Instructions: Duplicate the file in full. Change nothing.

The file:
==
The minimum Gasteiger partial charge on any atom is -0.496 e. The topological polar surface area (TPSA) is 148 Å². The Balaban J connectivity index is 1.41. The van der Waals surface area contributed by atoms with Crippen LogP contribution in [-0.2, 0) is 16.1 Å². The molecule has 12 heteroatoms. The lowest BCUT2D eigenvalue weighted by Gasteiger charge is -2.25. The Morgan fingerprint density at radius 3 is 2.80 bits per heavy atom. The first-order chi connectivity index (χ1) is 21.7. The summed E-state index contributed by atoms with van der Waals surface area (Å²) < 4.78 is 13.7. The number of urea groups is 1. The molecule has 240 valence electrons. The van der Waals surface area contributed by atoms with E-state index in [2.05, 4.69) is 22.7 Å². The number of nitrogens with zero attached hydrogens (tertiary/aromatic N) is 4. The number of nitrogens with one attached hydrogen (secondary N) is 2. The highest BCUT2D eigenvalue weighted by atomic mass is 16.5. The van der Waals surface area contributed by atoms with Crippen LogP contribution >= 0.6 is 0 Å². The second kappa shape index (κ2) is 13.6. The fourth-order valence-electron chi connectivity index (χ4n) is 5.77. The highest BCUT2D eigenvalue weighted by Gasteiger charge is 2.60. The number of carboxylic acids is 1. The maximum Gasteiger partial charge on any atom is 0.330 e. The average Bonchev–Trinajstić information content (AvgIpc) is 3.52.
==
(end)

The minimum Gasteiger partial charge on any atom is -0.496 e. The topological polar surface area (TPSA) is 148 Å². The Balaban J connectivity index is 1.41. The van der Waals surface area contributed by atoms with Crippen LogP contribution in [-0.2, 0) is 16.1 Å². The molecule has 12 heteroatoms. The lowest BCUT2D eigenvalue weighted by Gasteiger charge is -2.25. The Morgan fingerprint density at radius 3 is 2.80 bits per heavy atom. The first-order chi connectivity index (χ1) is 21.7. The summed E-state index contributed by atoms with van der Waals surface area (Å²) < 4.78 is 13.7. The number of urea groups is 1. The molecule has 240 valence electrons. The van der Waals surface area contributed by atoms with E-state index in [2.05, 4.69) is 22.7 Å². The number of nitrogens with zero attached hydrogens (tertiary/aromatic N) is 4. The number of nitrogens with one attached hydrogen (secondary N) is 2. The highest BCUT2D eigenvalue weighted by atomic mass is 16.5. The van der Waals surface area contributed by atoms with Crippen LogP contribution >= 0.6 is 0 Å². The second kappa shape index (κ2) is 13.6. The fourth-order valence-electron chi connectivity index (χ4n) is 5.77. The highest BCUT2D eigenvalue weighted by Gasteiger charge is 2.60. The number of carboxylic acids is 1. The maximum Gasteiger partial charge on any atom is 0.330 e. The average Bonchev–Trinajstić information content (AvgIpc) is 3.52.